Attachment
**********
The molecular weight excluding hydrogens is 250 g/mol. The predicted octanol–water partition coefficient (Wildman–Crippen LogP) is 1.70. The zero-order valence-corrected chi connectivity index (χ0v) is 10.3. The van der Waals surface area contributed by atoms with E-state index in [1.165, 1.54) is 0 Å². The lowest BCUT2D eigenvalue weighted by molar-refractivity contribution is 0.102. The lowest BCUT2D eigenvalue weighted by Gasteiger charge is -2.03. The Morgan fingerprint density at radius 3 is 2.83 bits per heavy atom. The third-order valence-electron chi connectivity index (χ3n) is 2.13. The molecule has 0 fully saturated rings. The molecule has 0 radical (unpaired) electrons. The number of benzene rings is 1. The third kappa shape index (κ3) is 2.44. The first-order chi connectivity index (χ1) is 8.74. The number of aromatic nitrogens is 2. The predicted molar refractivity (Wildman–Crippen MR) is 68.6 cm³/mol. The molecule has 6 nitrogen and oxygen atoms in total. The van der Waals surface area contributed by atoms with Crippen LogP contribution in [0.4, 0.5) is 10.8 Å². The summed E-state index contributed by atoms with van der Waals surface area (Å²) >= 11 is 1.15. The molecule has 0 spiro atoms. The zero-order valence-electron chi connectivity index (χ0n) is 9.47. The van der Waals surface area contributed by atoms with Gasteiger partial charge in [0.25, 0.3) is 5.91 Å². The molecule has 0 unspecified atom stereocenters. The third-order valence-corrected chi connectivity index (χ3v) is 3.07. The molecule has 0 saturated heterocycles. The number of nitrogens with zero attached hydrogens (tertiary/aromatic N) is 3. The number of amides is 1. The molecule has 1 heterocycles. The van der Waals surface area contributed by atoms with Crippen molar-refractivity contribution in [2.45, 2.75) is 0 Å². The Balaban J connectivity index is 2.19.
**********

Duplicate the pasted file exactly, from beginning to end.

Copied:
The molecular weight excluding hydrogens is 250 g/mol. The predicted octanol–water partition coefficient (Wildman–Crippen LogP) is 1.70. The zero-order valence-corrected chi connectivity index (χ0v) is 10.3. The van der Waals surface area contributed by atoms with E-state index in [1.165, 1.54) is 0 Å². The lowest BCUT2D eigenvalue weighted by molar-refractivity contribution is 0.102. The lowest BCUT2D eigenvalue weighted by Gasteiger charge is -2.03. The Morgan fingerprint density at radius 3 is 2.83 bits per heavy atom. The third-order valence-electron chi connectivity index (χ3n) is 2.13. The molecule has 0 fully saturated rings. The molecule has 0 radical (unpaired) electrons. The number of benzene rings is 1. The third kappa shape index (κ3) is 2.44. The first-order chi connectivity index (χ1) is 8.74. The number of aromatic nitrogens is 2. The predicted molar refractivity (Wildman–Crippen MR) is 68.6 cm³/mol. The molecule has 6 nitrogen and oxygen atoms in total. The van der Waals surface area contributed by atoms with Crippen LogP contribution in [0.4, 0.5) is 10.8 Å². The summed E-state index contributed by atoms with van der Waals surface area (Å²) >= 11 is 1.15. The molecule has 0 spiro atoms. The zero-order valence-electron chi connectivity index (χ0n) is 9.47. The van der Waals surface area contributed by atoms with Gasteiger partial charge in [0.25, 0.3) is 5.91 Å². The molecule has 0 unspecified atom stereocenters. The third-order valence-corrected chi connectivity index (χ3v) is 3.07. The molecule has 0 saturated heterocycles. The number of nitrogens with zero attached hydrogens (tertiary/aromatic N) is 3. The number of amides is 1. The molecule has 1 heterocycles. The van der Waals surface area contributed by atoms with Crippen molar-refractivity contribution in [2.45, 2.75) is 0 Å². The Balaban J connectivity index is 2.19.